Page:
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The mother lode of Cuban music has enriched the world of American jazz with many great players, perhaps none more valued than Grammy Award-winning pianist Gonzalo Rubalcaba. He is equally eloquent with the dance-inspired rhythms of Latin jazz and the soulful ballads of the boleros, heard at Lafayette several years ago in Rubalcaba’s memorable “Nocturne” collaboration with bassist Charlie Haden.

Exemplifying the luscious blending of Latin soul with contemporary American jazz, Rubalcaba returns to the Williams Center for the Arts8 p.m. Saturday, Sept. 3, with longtime associate and veteran drummer Ignacio Berroa and two exceptionally talented young musicians, electric bass player Jose Armando Gola and saxophonist Luis Felipe Lamoglia, who performs on soprano, alto, and tenor. They will perform music from their latest Blue Note album, Paseo, which reinterprets some of Rubalcaba’s self-penned works that originally debuted on earlier recordings.

Individual tickets cost $18 and can be purchased by calling the box office at 610-330-5009.

Tickets also are available through subscriptions to Lafayette’s Jazz Masters series, which continues with Arturo O’Farrill y Riza Negra Friday, Sept. 16, featuring as special guests vibraphonist Dave Samuels and trumpeter Tom Harrell and a rhythm section anchored by heralded drummer Dafnis Prieto. O’Farrill will be Lafayette’s Alan and Wendy Pesky Artist-in-Residence for 2005–06 in a special 20th anniversary tribute to this residency. As part of NEA Jazz Masters on Tour, the legendary Wayne Shorter and his quartet will perform Monday, Oct. 9. Jazz at Lincoln Center’s Afro-Latin Jazz Orchestra, also led by O’Farrill, concludes the series Thursday, April 6. Each concert begins at 8 p.m. A Jazz Masters subscription costs $69, a savings of $11 compared to the total cost of a ticket to each concert.

In a non-subscription event, trumpeter, composer, and arranger Brian Lynch will bring his group Spheres of Influence to the Williams Center 8 p.m. Friday, Jan. 28. Tickets cost $18.

In 2002, Rubalcaba won both a Latin Grammy for Jazz Album of the Year, Supernova, and a Grammy for co-production with Haden of the Verve release Nocturne. He has had eight Grammy nominations, including four for Jazz Album of the Year — Rapsodia in 1995, Antiguoand Inner Voyage in 1999, and Supernova. He also received the SFJAZZ Leaders Circle Laureate Award and performed as Artist in Residence at Montreal Jazz Festival together with Chucho Valdez.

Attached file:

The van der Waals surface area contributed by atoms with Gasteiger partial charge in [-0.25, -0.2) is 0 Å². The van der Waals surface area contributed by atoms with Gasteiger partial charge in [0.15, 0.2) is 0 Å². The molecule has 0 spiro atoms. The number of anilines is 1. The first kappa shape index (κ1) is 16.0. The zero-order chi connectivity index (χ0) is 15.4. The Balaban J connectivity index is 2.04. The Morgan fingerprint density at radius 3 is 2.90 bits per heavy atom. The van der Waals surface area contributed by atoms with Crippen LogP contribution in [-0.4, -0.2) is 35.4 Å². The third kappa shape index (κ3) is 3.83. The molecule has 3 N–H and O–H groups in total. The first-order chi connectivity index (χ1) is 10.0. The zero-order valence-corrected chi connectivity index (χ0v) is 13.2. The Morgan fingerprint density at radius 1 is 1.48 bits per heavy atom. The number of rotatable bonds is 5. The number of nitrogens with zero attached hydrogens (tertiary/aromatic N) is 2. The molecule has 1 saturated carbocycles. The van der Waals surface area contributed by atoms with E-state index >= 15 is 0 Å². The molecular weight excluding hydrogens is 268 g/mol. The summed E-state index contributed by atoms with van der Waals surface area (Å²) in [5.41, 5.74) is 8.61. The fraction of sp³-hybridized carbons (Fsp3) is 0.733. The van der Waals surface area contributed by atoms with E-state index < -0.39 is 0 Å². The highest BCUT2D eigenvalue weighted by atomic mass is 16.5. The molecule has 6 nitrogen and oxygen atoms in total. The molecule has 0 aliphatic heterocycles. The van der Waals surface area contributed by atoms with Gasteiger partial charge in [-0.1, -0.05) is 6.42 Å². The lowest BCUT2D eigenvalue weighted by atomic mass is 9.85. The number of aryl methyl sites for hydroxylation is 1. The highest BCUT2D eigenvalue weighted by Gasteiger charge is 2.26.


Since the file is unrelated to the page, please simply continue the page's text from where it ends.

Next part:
“More than almost any pianist since the passing of Bill Evans, [Rubalcaba] truly has the capacity to make this instrument sing,” states the Los Angeles Times.

Notes the Boston Herald in a concert review, “Rubalcaba took the capacity crowd on a tour of his world, a space in jazz unlike any other.”

Rubalcaba has entranced even the most jaded musicians and fans with his muscular, free-leaning, classically grounded technique, and intellectually refined his improvisational skills with a willingness to approach venerated Cuban traditions from a new perspective. From associations earlier in his career with esteemed jazz artists such as Ron Carter, Joe Lovano and Paul Motian to recent collaborations with Haden and Pat Martino, he has earned the respect of his most distinguished peers.

Rubalcaba began his classical musical training at Manuel Saumell Conservatory in Cuba at age nine, continued at Amadeo Roldan Conservatory, and earned a degree in music composition from Havana’s Institute of Fine Arts in l983. By that time he was already playing in clubs and music halls in Havana. With Orquesta Aragon he toured France and Africa in 1980. He introduced his own Grupo Projecto to the North Sea and Berlin Festivals in l985. In July 1990 he appeared as a surprise guest with Haden and Paul Motian at Montreux Festival, Switzerland, in a historic performance available as the CD Discovery.

Egrem Studios of Havana was the first to record Rubalcaba’s music during the early and mid ’80s, and these discs are still being released. In 1986 he began recording for Messidor of Frankfurt, Germany, and put out three superb albums for that label with his Cuban Quartet, Mi Gran Pasion, Live in Havana, and Giraldilla. That year, Rubalcaba also met in Havana with Haden, who introduced him to Blue Note Records’ president, Bruce Lundvall. That began an association, first with Toshiba/EMI of Japan, and later with Blue Note in the United States, which has resulted in the release of 11 albums.

In addition to Jazz Masters, the Performance Series includes Chamber Music, Footlights, and Sound Alternatives.

The nationally recognized Performance Series at Lafayette attracts more than 10,000 people each season. It has been cited for performing excellence by the National Endowment for the Arts, National Dance Project, Chamber Music America, Lila Wallace Reader’s Digest Fund, Pennsylvania Arts and Humanities Councils, and Association of Performing Arts Presenters.

The 2005–2006 Performance Series is supported in part by gifts from Friends of the Williams Center for the Arts; by provisions of the Alan and Wendy Pesky Artist-in-Residence Program, the James Bradley Fund, and the Ed Brunswick Jazz Fund; and by grants from the National Endowment for the Arts, Pennsylvania Council on the Arts, Mid-Atlantic Arts Foundation, Pennsylvania Performing Arts on Tour, the Dexter and Dorothy Baker Foundation, and New England Foundation for the Arts.

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